- Other advice I've received specific to association management is to leave after 7 years. I've thought about this a lot, especially since I'm in my 7th year in my current position. It seemed right for my mentor and it seemed right for my previous position. I'm not sure what the dynamic is.
- I think its because under normal circumstances, everybody who was in leadership or on the leadership ladder when you were hired has now rotated off. The new generation of leadership doesn't have the same vision that you aligned with when you were hired. In that case, friction is bound to develop and to be fair to the organization, you may no longer be the person for the job - regardless of your ability to lead an association.
- PS. Since I know my staff reads this listserv, I am not thinking of leaving my current position. I happen to be at a great place and the coming year is so different from the previous 7 that its like I'm starting anew, completely aligned with the direction set by the Board. (at least I think so.)
- One of the best things I've ever seen or read on this was legendary ad man Leo Burnett's "When To Take My Name Off the Door." I read and re-read it often.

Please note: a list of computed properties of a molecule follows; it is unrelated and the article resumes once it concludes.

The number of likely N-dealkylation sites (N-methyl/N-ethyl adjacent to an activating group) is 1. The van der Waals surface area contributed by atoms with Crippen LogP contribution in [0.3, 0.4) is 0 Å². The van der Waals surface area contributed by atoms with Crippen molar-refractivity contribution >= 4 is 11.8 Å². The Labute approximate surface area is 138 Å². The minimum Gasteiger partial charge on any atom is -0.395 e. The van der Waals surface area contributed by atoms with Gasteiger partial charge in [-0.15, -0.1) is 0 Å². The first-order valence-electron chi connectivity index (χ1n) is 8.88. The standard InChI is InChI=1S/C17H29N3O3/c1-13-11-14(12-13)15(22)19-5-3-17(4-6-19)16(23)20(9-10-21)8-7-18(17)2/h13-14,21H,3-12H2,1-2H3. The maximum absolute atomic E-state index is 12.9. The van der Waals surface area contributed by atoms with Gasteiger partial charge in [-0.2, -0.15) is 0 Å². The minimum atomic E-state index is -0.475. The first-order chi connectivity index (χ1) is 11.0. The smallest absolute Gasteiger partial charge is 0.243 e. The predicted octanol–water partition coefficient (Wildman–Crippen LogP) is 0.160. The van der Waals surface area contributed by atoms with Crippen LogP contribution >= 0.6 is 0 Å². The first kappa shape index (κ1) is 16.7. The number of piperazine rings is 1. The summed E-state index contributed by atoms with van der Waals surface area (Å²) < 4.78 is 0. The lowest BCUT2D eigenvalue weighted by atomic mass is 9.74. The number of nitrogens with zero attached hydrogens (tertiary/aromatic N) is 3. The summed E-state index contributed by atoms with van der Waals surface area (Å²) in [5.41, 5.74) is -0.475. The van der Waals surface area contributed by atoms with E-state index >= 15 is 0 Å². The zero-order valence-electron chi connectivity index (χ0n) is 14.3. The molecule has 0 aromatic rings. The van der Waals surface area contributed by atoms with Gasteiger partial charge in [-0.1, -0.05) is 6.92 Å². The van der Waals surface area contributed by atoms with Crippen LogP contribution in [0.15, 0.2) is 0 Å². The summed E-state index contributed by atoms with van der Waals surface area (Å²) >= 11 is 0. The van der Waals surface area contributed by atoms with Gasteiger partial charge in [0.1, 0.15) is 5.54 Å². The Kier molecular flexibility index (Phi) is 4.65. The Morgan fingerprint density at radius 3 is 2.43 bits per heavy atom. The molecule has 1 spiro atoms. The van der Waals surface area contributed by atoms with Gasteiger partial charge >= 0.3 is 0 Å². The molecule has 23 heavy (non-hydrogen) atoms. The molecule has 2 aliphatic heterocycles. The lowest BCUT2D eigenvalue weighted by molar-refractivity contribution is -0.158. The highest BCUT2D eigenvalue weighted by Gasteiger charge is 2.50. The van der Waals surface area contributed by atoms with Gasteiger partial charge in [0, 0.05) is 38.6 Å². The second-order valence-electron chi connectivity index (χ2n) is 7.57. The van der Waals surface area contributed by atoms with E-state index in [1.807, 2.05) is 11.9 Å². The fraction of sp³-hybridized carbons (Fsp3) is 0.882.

- Here's a You Tube version - http://www.youtube.com/watch?v=7WUxb8YB88o
- I would add one more based on my own experience.
- When proposing new ideas or updates to current programs, you are repeatedly told by your Board "But you don't understand, this is the way we have always done it and we are not going to change."
Survey Says (by Robert Van Hook FASAE, CAE, Transition Management Consulting):
- This is an excellent discussion that links in with what we know and don't know about executive tenure.
- In August 2010, Transition Management Consulting (TMC) fielded a brief questionnaire on the ASAE Executive Section listserv on the topic of Chief Executive Officer Tenure and Succession. The solicitation limited responses to people serving in chief staff executive positions in associations and nonprofit organizations, which we termed "CEO" for clarity and brevity. The questionnaire was open for only 8 days and had a total of 84 responses.